Food Cravings & Emotional Eating (cont.)

Neither Spangle nor Jakubczak recommends that people try to simply ignore their cravings when they recognize they're eating out of emotional hunger.

"I would never pull food away from someone without giving a replacement," Jakubczak says. "It would be like pulling the carpet out from under their feet."

Instead, they suggest substituting some non-food activities to fill the void. Here are some ideas:

  • Get moving: run upstairs, go down the hall and talk to a co-worker.
  • Put on some music.
  • Get outside and take a walk around the block.
  • Read a non-work-related, entertaining magazine for 20 minutes.
  • Take seven slow deep breaths.
  • Play with the dog.

Or, Jakubczak says, try substituting a healthier food for whatever it is you're craving -- yogurt for ice cream, for example. (By the way, she says, substituting carrot sticks for potato chips does not work! You might try baked chips instead.)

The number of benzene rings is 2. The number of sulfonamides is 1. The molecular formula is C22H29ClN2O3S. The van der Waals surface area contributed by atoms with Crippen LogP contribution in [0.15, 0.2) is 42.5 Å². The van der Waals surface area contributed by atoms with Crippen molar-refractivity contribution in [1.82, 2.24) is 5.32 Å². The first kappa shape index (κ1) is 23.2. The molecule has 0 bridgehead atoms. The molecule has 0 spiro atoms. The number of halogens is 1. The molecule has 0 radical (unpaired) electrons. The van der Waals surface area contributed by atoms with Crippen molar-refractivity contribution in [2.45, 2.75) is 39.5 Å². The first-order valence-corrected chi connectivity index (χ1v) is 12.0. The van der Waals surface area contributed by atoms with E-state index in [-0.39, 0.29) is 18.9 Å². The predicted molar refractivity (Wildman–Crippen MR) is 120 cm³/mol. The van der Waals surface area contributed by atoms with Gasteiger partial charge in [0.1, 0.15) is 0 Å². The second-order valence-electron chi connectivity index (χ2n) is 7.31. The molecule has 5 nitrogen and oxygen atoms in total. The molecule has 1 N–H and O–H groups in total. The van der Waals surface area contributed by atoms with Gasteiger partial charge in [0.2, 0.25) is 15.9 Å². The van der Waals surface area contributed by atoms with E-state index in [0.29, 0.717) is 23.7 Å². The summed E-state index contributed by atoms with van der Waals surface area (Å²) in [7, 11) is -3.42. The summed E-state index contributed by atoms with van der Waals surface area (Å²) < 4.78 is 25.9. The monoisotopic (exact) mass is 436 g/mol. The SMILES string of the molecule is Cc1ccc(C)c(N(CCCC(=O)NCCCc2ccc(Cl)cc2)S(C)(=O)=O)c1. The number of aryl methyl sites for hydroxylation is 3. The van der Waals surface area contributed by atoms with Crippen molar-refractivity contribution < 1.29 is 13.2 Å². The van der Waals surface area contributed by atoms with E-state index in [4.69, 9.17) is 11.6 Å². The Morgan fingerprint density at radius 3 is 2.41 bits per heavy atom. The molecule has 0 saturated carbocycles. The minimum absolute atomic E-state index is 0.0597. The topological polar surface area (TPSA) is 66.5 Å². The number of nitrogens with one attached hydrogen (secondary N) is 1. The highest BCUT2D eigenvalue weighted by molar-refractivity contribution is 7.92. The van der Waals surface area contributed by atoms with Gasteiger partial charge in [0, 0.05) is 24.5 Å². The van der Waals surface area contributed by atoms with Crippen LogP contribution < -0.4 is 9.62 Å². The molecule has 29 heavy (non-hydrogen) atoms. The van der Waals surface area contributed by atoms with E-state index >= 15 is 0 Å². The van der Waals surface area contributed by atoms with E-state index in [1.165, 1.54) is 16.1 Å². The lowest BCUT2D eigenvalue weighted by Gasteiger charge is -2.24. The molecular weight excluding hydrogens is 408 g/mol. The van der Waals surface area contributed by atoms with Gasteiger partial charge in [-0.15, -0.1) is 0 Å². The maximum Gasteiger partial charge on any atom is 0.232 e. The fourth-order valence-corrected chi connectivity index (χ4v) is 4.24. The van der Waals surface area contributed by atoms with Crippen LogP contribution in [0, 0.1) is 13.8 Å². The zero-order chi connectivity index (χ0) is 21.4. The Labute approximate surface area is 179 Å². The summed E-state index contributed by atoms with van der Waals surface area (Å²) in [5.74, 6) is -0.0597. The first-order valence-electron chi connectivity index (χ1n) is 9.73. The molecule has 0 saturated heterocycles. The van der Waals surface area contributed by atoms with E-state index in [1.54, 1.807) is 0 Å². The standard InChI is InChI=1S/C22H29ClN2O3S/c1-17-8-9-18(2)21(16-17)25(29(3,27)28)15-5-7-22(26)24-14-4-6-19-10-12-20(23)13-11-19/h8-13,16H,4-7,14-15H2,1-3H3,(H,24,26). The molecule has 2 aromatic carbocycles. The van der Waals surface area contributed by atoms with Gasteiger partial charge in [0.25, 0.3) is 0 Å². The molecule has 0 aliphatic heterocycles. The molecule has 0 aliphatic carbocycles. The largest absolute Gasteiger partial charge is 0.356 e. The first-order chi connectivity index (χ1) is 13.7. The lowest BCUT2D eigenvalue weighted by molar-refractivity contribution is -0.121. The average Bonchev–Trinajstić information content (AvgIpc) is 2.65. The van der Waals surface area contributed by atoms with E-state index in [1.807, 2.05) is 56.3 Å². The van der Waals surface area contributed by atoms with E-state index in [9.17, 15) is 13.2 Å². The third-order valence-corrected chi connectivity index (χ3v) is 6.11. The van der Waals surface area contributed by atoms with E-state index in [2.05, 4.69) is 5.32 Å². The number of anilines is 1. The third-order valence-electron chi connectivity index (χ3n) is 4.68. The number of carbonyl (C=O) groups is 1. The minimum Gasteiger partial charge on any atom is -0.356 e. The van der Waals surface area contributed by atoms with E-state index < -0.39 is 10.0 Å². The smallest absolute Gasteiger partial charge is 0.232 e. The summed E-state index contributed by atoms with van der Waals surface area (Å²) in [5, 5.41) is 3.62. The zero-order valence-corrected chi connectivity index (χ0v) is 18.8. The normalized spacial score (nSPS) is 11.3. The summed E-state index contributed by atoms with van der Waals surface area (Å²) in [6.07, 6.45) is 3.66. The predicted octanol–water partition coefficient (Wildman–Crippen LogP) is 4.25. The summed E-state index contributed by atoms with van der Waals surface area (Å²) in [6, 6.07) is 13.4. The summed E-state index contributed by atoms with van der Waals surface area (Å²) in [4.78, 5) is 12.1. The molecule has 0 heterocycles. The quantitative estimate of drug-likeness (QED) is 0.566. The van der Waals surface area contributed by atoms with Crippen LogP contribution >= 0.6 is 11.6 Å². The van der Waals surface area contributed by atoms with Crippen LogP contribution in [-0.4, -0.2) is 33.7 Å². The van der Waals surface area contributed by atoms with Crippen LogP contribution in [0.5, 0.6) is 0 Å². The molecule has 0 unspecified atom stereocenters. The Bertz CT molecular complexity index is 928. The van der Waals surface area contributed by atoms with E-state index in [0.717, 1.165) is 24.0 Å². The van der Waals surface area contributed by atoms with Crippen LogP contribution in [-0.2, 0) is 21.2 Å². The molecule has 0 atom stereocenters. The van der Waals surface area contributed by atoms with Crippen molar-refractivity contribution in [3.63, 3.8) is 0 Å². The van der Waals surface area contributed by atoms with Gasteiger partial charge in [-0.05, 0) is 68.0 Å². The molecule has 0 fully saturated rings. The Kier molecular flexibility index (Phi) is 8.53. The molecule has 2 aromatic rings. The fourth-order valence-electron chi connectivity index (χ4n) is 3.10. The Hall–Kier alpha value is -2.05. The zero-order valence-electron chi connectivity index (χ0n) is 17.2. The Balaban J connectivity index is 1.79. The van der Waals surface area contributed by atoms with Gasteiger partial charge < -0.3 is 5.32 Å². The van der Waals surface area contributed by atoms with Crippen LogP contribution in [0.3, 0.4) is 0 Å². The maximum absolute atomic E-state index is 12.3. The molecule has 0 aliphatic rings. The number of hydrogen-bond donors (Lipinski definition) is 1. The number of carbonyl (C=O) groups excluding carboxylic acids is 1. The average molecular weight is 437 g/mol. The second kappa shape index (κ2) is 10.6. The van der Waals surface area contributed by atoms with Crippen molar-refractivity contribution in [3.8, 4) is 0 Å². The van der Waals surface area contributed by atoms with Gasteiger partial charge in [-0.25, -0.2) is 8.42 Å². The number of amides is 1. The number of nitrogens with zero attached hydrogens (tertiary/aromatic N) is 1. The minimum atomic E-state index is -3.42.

The conventional wisdom used to be that if you craved something, your body needed a nutrient found in that particular food.

With the possible exception of chocolate, which contains the feel-good brain chemical called serotonin, Spangle disdains this explanation. "Many people would rather blame their physiology instead of doing the work of sorting out their emotions and taking care of those needs," she says.

If eating carbs makes you crave more carbs, Spangle says, this may be partly due to your physiological makeup. But to stop eating the extra carbs, you need to examine the reason for the emotional eating.

So take a look at the food you're holding in your hand, and ask: "Who do I want to chew out?" "What's missing in my life?" Or just: "Why am I eating this?"

The answer could help you stop eating when you're not hungry -- and put you on the road to dealing with your feelings in a more productive way.

Published June 16, 2003.


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Last Editorial Review: 10/19/2004 8:44:29 AM



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